The Nathu La pass, which will open for border trade between India and China on July 6 after a gap of 44 years, may soon become an alternative to sea route with the government studying the possibility for normal bilateral trade through the land route.
"We are examining whether more items can be allowed duty-free from Nathu La or expand it for normal bilateral trade between the two countries, which currently happens through the sea route," Christy Fernandez, Additional Secretary in the Commerce Ministry, said.
Initially, only 29 items can be exported from Sikkim and 15 imported from Tibet through the Nathu La pass, which was part of the ancient silk route.
Though China is one of India's largest trading partners, with total bilateral trade of nearly 20 billion dollars, border trade is negligible.
Fernandez, who earlier this month led the first Indian delegation to cross over from Tibet to Sikkim through Nathu La in more than four decades, said the government would try to include more items for trade through the land route after studying the impact of opening the border route.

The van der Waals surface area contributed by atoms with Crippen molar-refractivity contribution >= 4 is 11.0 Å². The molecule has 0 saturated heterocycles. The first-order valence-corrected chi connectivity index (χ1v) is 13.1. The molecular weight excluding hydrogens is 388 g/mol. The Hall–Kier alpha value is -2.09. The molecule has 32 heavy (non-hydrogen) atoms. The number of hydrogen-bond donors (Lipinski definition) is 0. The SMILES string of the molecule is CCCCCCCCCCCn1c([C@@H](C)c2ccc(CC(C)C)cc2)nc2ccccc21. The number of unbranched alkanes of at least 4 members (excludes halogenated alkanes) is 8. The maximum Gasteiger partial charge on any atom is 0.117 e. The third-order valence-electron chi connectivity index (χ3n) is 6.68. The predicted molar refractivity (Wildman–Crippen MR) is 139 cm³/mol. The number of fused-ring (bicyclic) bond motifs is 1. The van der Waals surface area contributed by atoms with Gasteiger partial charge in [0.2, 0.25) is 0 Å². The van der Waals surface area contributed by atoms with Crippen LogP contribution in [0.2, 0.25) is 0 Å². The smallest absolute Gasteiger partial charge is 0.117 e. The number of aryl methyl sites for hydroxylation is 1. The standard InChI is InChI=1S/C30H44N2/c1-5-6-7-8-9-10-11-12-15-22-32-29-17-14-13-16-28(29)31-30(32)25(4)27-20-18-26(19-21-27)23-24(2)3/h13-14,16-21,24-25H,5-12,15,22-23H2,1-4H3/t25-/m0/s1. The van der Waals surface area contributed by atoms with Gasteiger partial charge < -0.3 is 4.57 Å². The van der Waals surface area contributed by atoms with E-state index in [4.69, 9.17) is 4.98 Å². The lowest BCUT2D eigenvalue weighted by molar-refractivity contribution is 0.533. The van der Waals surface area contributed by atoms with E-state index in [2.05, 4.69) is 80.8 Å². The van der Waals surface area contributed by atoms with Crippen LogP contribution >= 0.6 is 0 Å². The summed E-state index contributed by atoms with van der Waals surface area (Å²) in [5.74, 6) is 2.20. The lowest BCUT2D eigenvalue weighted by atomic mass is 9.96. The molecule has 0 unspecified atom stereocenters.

At a later stage, the route may also be allowed to trade goods on an MFN basis.
Conducting bilateral trade on MFN basis means imports and exports would not be duty-free -- unlike in the case of border trade -- and are allowed after paying normal customs duty.
The government has finalised the list of items for trade with China from the border point between Sikkim and Tibet.